PRO/CON: The con; what were they thinking?

The day of the election, I woke up early to drop off my ballot. It was the first presidential election I was able to vote in. Despite not favoring either candidate nor the candidate of my party, the Libertarian party, I voted for who I thought would protect my basic human rights along with millions of others.

That night I watched the electoral votes roll in and as the count for Donald J. Trump’s votes grew, I became increasingly aware of how the next four years would be lived in fear.

Every election is bound to create major disagreements. People have different views, it’s basic human nature. That being said, reports of discrimination around the country followed the result of the election.

This election became more than just selecting a new leader to guide the country, it became about race, religion and sexuality. These are aspects that distinguish ourselves, and the freedom to be and think however we please is being severely threatened.

I have never been so struck with panic after watching an election. The first thing I thought of was the safety of my mom. I don’t look Hispanic; I have a fairly light complexion. My mom on the other hand is pretty dark, and I fear that it immediately makes her a target for discrimination.

My parents came to the United States illegally from different paths but together they made the decision to raise their family here to provide more opportunities. Before that, my great grandmother was part of the first Braceros program – a program that recruited Mexicans to the U.S. to work on farms.

I have never been so struck with panic after watching an election. The first thing I thought of was the safety of my mom.”

The workers were largely discriminated against and weren’t paid enough to have a savings despite the fact they were producing and maintaining agriculture that would make its way into the mouths of “true” Americans. My family history is just a small example of how immigration has been a helping hand to the U.S. workforce.

Trump wants to spend billions of dollars to build a wall to separate the U.S. from a country that has provided immigrants who have been nothing but helpful. How is that in any way logical?

In light of the executive orders and the overall idea of Trump’s presidency, there have been many protests around the country.

Trump signed an executive order attempting to ban a handful of middle eastern country travelers to enter the U.S. as well as limiting the amount of refugees accepted without any rational justification in doing so.

Another executive order signed by Trump was to repeal the Affordable Care Act. Doing so takes away affordable healthcare for millions of people. This repeal comes without an actual planned replacement, leaving many concerned.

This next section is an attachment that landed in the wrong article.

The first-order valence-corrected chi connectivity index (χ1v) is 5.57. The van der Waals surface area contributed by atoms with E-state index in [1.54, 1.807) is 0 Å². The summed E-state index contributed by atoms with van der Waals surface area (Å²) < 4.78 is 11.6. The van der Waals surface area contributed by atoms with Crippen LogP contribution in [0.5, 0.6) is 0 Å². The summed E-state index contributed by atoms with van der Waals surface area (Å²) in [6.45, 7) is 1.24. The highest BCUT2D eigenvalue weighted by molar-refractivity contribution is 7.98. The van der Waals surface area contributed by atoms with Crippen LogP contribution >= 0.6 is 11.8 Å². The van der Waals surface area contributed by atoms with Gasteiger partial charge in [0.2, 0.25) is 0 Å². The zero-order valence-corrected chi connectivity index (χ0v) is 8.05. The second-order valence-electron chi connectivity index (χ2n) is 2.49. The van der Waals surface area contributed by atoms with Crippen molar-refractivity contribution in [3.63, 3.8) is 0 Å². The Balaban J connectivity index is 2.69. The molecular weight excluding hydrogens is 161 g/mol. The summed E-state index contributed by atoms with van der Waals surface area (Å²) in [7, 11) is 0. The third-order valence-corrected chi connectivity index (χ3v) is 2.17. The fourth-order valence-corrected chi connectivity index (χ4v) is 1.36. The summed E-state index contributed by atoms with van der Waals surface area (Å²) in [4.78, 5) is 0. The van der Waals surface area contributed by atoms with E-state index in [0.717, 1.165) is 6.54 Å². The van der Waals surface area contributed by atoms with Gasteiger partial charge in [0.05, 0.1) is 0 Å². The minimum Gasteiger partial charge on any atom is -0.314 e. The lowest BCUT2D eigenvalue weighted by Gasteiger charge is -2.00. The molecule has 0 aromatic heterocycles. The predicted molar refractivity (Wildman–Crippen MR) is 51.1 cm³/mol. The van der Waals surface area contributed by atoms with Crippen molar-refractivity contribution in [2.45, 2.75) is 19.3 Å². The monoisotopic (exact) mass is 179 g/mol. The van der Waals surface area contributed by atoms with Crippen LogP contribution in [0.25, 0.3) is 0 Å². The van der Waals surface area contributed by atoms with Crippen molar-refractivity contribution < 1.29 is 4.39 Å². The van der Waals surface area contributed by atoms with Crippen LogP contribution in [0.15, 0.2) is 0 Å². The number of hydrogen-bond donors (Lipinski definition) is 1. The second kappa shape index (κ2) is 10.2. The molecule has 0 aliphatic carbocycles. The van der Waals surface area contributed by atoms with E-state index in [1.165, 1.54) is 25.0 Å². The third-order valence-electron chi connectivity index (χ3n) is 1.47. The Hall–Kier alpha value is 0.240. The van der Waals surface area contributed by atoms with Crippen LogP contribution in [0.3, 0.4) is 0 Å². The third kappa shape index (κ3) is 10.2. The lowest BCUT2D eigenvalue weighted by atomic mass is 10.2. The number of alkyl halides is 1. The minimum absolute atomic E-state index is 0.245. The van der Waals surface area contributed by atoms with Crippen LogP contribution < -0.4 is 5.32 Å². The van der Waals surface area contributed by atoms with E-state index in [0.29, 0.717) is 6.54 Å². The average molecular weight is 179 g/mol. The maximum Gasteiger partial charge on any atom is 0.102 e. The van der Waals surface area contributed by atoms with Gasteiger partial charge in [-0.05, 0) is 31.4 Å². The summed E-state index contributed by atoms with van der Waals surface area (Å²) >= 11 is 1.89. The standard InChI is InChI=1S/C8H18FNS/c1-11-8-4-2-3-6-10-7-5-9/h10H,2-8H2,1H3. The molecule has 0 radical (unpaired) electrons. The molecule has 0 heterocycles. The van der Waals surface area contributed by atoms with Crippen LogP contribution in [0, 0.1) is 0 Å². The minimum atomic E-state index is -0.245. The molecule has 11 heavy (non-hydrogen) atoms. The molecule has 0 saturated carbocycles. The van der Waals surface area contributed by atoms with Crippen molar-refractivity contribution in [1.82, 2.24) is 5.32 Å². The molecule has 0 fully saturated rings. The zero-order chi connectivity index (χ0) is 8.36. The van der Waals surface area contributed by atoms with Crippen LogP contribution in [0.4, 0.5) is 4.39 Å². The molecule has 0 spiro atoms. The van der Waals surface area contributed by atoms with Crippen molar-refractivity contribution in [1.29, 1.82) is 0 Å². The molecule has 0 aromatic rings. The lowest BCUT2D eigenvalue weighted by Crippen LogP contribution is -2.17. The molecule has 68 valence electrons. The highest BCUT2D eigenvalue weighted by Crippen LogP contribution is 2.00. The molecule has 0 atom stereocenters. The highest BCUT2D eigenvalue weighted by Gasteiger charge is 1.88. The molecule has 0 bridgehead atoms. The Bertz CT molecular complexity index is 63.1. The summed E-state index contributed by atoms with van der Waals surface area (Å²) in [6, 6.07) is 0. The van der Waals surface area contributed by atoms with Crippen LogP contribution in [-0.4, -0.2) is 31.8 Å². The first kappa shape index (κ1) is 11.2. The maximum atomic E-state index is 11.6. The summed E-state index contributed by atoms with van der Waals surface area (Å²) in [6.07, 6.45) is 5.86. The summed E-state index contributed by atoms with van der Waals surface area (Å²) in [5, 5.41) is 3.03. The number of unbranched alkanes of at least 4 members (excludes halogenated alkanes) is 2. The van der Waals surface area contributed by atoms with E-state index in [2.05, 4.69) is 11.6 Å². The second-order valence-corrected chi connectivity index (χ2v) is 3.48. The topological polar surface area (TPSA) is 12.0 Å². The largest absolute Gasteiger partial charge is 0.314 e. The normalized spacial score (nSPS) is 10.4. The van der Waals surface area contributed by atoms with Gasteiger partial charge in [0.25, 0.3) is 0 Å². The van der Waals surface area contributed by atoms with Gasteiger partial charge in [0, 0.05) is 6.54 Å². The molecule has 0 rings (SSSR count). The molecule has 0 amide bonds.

The day after Trump’s inauguration, hundreds of thousands of women around the world came together to march and demonstrate social injustice issues.

Trump’s motives are debatable, but it’s not always so much what he can do but what he represents.

Trump even defended Milo Yiannopoulos, a media troll with extreme nazi-like views, after UC Berkeley protested an event Yiannopoulos held. The man upholds hate speech and Trump defended it under the First Amendment.

It’s completely fascistic to tell people to be silent when they are fighting for civil liberties. Are we to ignore the past and how hard the women’s suffrage, labor workers, civil rights and LGBTQ movements have fought just to have a sense of equality and freedom?

I love my country, but I will not stand to be told to stay silent just to appease the minds of those who want to take away my rights as a woman of color. As splendid as oblivity may seem, we shouldn’t have to be white males to be happy.

The solution is to keep fighting because as history has taught us, the country gained its independence by protesting and fighting, African Americans pushed and fought to end the completely unethical practice of segregation, labor workers united for better treatment, women gained the freedom to vote and same-sex marriage was legalized.

These protest are not “special snowflakes” crying “liberal tears.” These are your fellow neighbors stricken with perturbation.

To read the ‘PRO’ side of this story, click on the following link:

PRO/CON: Hoping for the best is what we have to do